The Blockchain Has Two Main Ingredients

I’m watching many of the full interviews from Manuel Stagars’s short film “The Blockchain and Us“,

One that I was instantly drawn to was with Roger Wattenhofer, who’s a professor at the Swiss Federal Institute of Technology (ETH).

I wanted someone who knows what’s up to whiteboard, or blackboard in this case, how the blockchain works. Wish granted!

His two main ingredients are “asymmetric crypto” and “distributed systems.” If you understand these two things, then you can understand the technical details of the blockchain.

Bonus: He confidently explains that cryptography and distributed systems were created in the 1970s, which is somehow amusing and makes the whole thing much more approachable.

(Photo: source)

“The Blockchain and Us” – A Short Film

Hats off to Manuel Stagars for his short film “The Blockchain and Us“.

There’s no better way to learn about a multidimensional topic like the blockchain then have knowledgeable people, from different perspectives, give their take on how it emerged, what it is, and what it means.

It’s just 30 minutes long, so dive in:

You hear, for example, from Elizabeth Stark of Lightning (at the 13min, 31sec mark). She says:

Of course success is in no way guaranteed. One day we may look back on this and say, it wasn’t that great. But, if you ask me, I think undoubtedly there’s a huge amount of progress that’s already been made, and there’s something here! I find it hard to believe I’m going to look back in 10 to 20 years and say, oh, none of this ended up happening. We’re really seeing a new way of transacting value on the Internet.

There’s so many good insights in this film. So if you’ve been wondering about the blockchain, here’s your chance.

(Photo: source)

Blockchains and Tokens In A Sentence 

It’s a little strange that the blockchain, and its tokens, aren’t actually that complex, and yet they can seem that way.

If you’re not careful you can veer off into an area like “mining” that leaves the person you’re talking to confused. It’s true blockchains have a lot of dimensions and depth.

But here’s why they’re simple: Think about the idea of a blockchain apart from any technology.

Imagine a big sheet of paper that magically records the details of two or more people exchanging money (e.g., Cameron sends Andre thirty cents).This magic paper knows the identity of each person.

This sheet of paper is also magically owned, and kept, by lots and lots of people and therefore no one can own it. And it allows anyone to see details about the money that’s been exchanged.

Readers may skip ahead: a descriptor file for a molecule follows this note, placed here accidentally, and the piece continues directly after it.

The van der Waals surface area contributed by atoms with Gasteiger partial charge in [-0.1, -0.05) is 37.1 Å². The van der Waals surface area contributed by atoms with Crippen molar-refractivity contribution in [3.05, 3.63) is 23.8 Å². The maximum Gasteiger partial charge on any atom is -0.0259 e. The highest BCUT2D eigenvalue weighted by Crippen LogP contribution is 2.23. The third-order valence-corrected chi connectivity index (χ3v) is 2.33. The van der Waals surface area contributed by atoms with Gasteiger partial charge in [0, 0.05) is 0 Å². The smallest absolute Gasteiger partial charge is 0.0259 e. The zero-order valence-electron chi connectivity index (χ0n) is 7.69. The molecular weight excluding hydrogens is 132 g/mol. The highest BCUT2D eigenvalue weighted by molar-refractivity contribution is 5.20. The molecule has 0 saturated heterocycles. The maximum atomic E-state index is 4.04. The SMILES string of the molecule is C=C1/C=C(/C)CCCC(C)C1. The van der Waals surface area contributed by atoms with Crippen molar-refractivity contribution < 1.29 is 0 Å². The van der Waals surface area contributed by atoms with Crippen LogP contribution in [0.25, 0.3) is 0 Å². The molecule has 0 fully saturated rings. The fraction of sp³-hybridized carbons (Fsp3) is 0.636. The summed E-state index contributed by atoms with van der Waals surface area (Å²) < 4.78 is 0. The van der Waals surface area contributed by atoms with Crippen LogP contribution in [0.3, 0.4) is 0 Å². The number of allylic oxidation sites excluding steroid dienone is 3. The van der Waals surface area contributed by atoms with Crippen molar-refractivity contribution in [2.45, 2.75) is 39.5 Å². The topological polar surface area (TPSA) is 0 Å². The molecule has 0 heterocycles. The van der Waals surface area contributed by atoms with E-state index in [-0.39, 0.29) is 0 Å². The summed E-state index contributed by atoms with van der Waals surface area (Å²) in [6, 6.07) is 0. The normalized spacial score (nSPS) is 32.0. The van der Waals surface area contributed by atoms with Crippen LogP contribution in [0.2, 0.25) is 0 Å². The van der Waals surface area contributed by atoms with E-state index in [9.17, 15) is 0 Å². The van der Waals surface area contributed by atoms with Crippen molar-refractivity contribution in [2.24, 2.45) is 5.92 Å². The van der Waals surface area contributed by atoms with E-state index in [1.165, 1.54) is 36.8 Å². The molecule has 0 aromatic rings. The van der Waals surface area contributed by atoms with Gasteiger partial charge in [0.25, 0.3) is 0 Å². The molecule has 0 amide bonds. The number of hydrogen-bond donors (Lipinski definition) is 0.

So this big piece of paper magically records the exchange of money between people it can identify, the full record is freely distributed to many, many people, and it’s transparent to all. And because the blockchain system is built this way, it’s highly secure.

A token (or cryptocurrency) is special money used for the blockchain, which is exchanged in this secure and open way. In fact, any type of asset, truly anything of value, can be exchanged on the blockchain using a token.

So in a sentence:

The blockchain is an ownerless, transparent, and highly secure way to exchange and record value.

Laura Shin’s recent podcast on “How To Explain Cryptocurrencies and Blockchains” with Jamie Smith and Amanda Gutterman is a great way to explore why blockchains and cryptocurrencies are inherently simple. Highly recommended.

(Photo: source)

Is There a Blockchain App With 10 Million Users?

The blockchain is out there waiting to be used.

But how can you use it to, as the Ecomonist said in 2015, as “a way of making and preserving truths“? I like that definition.

The blockchain potentially offers something radically new because of its inherent ability to make and preserve truth between us at scale.

How do we use it, though? What’s stopping millions of people from using it right now?

Fred Ehrsam gave one very good reason why in April this year, which is the blockchain needs the right elements, or stack, to support the development of the applications that people can use.

His list of elements in this developer stack are computation, file storage, external data, monetization, and payments. He scored these elements in that post and concluded the stack was 20% ready in 2014 and 70% ready in April 2017.

Fred followed-up that post with a more detailed one on June 2017. His feeling is that the blockchain, specifically Ethereum, which is furthest along, is still “orders of magnitude  off from being able to support applications with millions of users”.

Yet, there is significant progress on scaling Ethereum, in his view, and we might see an app with up to 10 million users by the end of 2018.

One thing that will surely help this happen is the token aspect of the blockchain. Tokens mean incentives for eveyone.

Fred and Chris Dixon talk about why crypto tokens matter on a a16z podcast.

(Photo source.)